“We don’t want to see any one get killed, it’s as simple as that,” says Paul Spanswick. “We don’t want to see anyone die.”

The workers say there have been six derailments in six weeks.

“A train could come off and be derailed,” says Mr Spanswick.

At a level crossing at Ruffel Rd, north of Hamilton, that 3 News was taken to today sleepers are loose and the line moves.

“It’s a ticking time bomb,” says Mr Spanswick.

One of the workers who arrived for the stopwork meeting today told 3 News: “These sleepers are bouncing up and down like a trampoline. Something will give, a wheel will jump off the track. I’m concerned for our workers and for the public – someone could die”.

See:  ‘Someone could die’ – rail workers speak out

Transport Minister Gerry Brownlee’s response?

I think the issue about the sleepers is being over beaten-up.”

Unbelievable.

National is so hell-bent on it’s fiscal policies that it is prepared to allow our rail system to run down again, and possibly endanger lives.

National’s low-information supporters often deride Labour governments for spending money.

This is correct: Labour governments do tend to spend money on state services and infra-structure.

That is because irresponsible, short-sighted, foolish  right wing governments inevitably constrict investment and allow services and infra-structure to be run down – often to the point of  endangering lives.

In the 1990s, the running down of railways was left to the ineptitude of private corporations.

Now it is the turn of National.  Their track record, quite simply, has gone off the rails.

Something else for Labour to fix (again!) in 2014.

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Additional

News & Views: Railways

Wikipedia: New Zealand Railways Corporation

Radio NZ: Listen to more on Morning Report (24 Aug)

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  1. Steve Withers
    25 August 2012 at 9:56 pm

    The National Party sees public assets as taking money out of the pockets of private enterprise. To address that – across the board – they are shutting down (TVNZ7), running down (RNZ, Kiwirail, TVNZ) or selling off (energy assets just as peak oil hits).

    They are nothing but saboteurs. They wont see it that way, of course, but how else do you describe people who are deliberately trashing the public assets New Zealanders have entrusted them with?

    • SpaceMonkey
      25 August 2012 at 11:02 pm

      Terrorists.

  2. 25 August 2012 at 10:23 pm

    “Saboteurs”.

    An apt description of them, Steve.

    • Murray Olsen
      25 August 2012 at 10:20 pm

      They probably all get a free ride in a Kenworth once a year. Brownlee has to go in the trailer because he can’t get up the ladder into the cab.

      On a serious note, it’s straight out corporate welfare to road transport. If they had to pay the full costs for the damage they do to the roads, people would send stuff by horse and cart.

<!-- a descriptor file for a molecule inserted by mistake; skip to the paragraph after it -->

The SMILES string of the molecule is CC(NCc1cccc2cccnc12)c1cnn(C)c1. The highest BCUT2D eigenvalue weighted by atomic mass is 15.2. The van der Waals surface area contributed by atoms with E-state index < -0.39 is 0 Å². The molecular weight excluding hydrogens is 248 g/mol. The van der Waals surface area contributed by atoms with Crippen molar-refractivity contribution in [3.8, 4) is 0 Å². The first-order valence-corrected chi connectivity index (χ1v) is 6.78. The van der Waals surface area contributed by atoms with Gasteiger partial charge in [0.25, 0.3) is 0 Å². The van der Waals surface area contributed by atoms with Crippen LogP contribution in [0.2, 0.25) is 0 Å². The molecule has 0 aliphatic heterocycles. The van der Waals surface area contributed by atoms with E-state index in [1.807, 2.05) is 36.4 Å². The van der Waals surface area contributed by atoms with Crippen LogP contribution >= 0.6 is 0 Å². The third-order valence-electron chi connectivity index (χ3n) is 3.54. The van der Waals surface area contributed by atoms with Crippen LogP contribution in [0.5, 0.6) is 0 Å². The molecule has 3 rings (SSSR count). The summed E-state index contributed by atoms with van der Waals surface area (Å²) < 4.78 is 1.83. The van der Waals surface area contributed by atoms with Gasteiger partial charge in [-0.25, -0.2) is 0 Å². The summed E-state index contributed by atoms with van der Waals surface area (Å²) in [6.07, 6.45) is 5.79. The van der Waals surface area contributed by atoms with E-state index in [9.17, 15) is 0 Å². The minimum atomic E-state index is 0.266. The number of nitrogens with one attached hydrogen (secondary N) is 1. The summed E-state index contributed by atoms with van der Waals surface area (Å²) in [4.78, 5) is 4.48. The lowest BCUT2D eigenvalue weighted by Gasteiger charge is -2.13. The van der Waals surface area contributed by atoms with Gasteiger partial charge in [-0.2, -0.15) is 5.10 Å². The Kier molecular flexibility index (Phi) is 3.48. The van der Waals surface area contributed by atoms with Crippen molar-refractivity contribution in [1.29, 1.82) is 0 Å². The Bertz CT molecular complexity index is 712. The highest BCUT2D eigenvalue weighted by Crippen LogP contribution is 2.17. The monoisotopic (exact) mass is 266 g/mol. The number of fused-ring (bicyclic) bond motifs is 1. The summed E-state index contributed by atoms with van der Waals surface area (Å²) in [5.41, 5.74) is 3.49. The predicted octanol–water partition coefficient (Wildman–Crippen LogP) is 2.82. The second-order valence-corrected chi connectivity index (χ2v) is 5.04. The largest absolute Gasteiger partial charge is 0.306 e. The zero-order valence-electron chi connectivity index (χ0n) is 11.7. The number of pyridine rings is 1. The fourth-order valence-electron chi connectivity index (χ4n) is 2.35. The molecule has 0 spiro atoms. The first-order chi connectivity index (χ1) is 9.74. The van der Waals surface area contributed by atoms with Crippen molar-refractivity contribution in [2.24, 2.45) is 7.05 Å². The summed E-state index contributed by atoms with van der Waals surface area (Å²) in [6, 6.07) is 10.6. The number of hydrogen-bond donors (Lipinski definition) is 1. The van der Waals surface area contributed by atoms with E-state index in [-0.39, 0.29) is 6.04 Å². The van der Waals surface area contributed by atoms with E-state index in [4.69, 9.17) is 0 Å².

3. Paul C
    25 August 2012 at 10:58 pm

    Blind people blindly trusting a blind leader with a blind trust.

  4. Possum
    25 August 2012 at 11:19 pm

    then it will cost labor shit loads 2 buy bck and shit loads 2 up-grade. same ol same ol.

  5. ALH84001
    26 August 2012 at 12:13 am

    I wonder how many of those who bleat about trains breaking down are National Party voters. Morons. They vote for a party that screwed the railways and are doing it again, and then have the goddamn nerve to whinge about it? You pricks should get out and walk. Leave the trains to us workers.

  6. Ralph
    26 August 2012 at 7:34 pm

    The rails buckled in the heat a blunder which cost millions to repair. Some Tory wonk decided to follow the low rent imported idea that money could be saved on maintenance by simply welding the gaps between the sections of rail ties. Of cou
    rse there was no room for expansion and contraction from heating and cooling and the damage meant huge sections were out of action for weeks while the handiwork was undone. Thank Wisconson for that royal cock-up. Those Tories never ever learn.

    • 27 August 2012 at 12:27 pm

      @ Ralph – Indeed, that is precisely what I was told as well. Symptomatic of short-term, cost-cutting short-cuts – to be fixed much later at a greater cost!

    • SpaceMonkey
      27 August 2012 at 1:05 pm

      Yes… and Tranzrail management was warned at the time by their own track maintenance engineers that that would be the result of welding tracks together.

      • 27 August 2012 at 5:49 pm

        SM, I suspect that the full story on NZ Rail’s privatisation and re-nationalisation has yet to be told. It’s a shame that our TV investigative journalism and doco-making is so run down – this story may never be told in full…